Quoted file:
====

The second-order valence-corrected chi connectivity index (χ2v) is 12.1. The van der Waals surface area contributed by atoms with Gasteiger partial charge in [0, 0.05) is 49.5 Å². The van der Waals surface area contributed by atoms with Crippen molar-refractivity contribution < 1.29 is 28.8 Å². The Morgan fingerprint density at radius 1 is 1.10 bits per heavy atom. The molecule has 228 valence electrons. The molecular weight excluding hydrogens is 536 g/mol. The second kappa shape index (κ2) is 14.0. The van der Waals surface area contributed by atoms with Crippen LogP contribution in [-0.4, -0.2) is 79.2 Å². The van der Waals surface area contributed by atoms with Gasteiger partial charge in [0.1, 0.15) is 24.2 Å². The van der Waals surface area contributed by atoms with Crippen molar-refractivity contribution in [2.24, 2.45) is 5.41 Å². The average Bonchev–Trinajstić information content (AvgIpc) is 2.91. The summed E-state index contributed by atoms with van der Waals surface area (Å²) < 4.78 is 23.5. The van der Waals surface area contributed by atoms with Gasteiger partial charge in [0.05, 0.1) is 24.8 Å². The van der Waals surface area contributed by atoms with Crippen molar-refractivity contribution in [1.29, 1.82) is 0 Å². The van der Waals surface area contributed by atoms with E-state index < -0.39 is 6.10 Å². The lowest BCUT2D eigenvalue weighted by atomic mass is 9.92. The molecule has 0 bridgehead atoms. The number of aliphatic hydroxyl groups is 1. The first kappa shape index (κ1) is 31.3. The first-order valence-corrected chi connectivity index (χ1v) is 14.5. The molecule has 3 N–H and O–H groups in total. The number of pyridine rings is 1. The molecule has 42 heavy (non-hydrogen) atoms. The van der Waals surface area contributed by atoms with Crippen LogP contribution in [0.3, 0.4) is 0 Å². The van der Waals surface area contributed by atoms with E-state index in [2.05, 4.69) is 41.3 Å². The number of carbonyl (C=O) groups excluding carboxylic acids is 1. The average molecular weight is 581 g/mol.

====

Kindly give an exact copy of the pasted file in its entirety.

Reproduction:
The second-order valence-corrected chi connectivity index (χ2v) is 12.1. The van der Waals surface area contributed by atoms with Gasteiger partial charge in [0, 0.05) is 49.5 Å². The van der Waals surface area contributed by atoms with Crippen molar-refractivity contribution < 1.29 is 28.8 Å². The Morgan fingerprint density at radius 1 is 1.10 bits per heavy atom. The molecule has 228 valence electrons. The molecular weight excluding hydrogens is 536 g/mol. The second kappa shape index (κ2) is 14.0. The van der Waals surface area contributed by atoms with Crippen LogP contribution in [-0.4, -0.2) is 79.2 Å². The van der Waals surface area contributed by atoms with Gasteiger partial charge in [0.1, 0.15) is 24.2 Å². The van der Waals surface area contributed by atoms with Crippen molar-refractivity contribution in [2.24, 2.45) is 5.41 Å². The average Bonchev–Trinajstić information content (AvgIpc) is 2.91. The summed E-state index contributed by atoms with van der Waals surface area (Å²) < 4.78 is 23.5. The van der Waals surface area contributed by atoms with Gasteiger partial charge in [0.05, 0.1) is 24.8 Å². The van der Waals surface area contributed by atoms with Crippen molar-refractivity contribution in [1.29, 1.82) is 0 Å². The van der Waals surface area contributed by atoms with E-state index < -0.39 is 6.10 Å². The lowest BCUT2D eigenvalue weighted by atomic mass is 9.92. The molecule has 0 bridgehead atoms. The number of aliphatic hydroxyl groups is 1. The first kappa shape index (κ1) is 31.3. The first-order valence-corrected chi connectivity index (χ1v) is 14.5. The molecule has 3 N–H and O–H groups in total. The number of pyridine rings is 1. The molecule has 42 heavy (non-hydrogen) atoms. The van der Waals surface area contributed by atoms with Crippen LogP contribution in [0.3, 0.4) is 0 Å². The van der Waals surface area contributed by atoms with E-state index in [2.05, 4.69) is 41.3 Å². The number of carbonyl (C=O) groups excluding carboxylic acids is 1. The average molecular weight is 581 g/mol.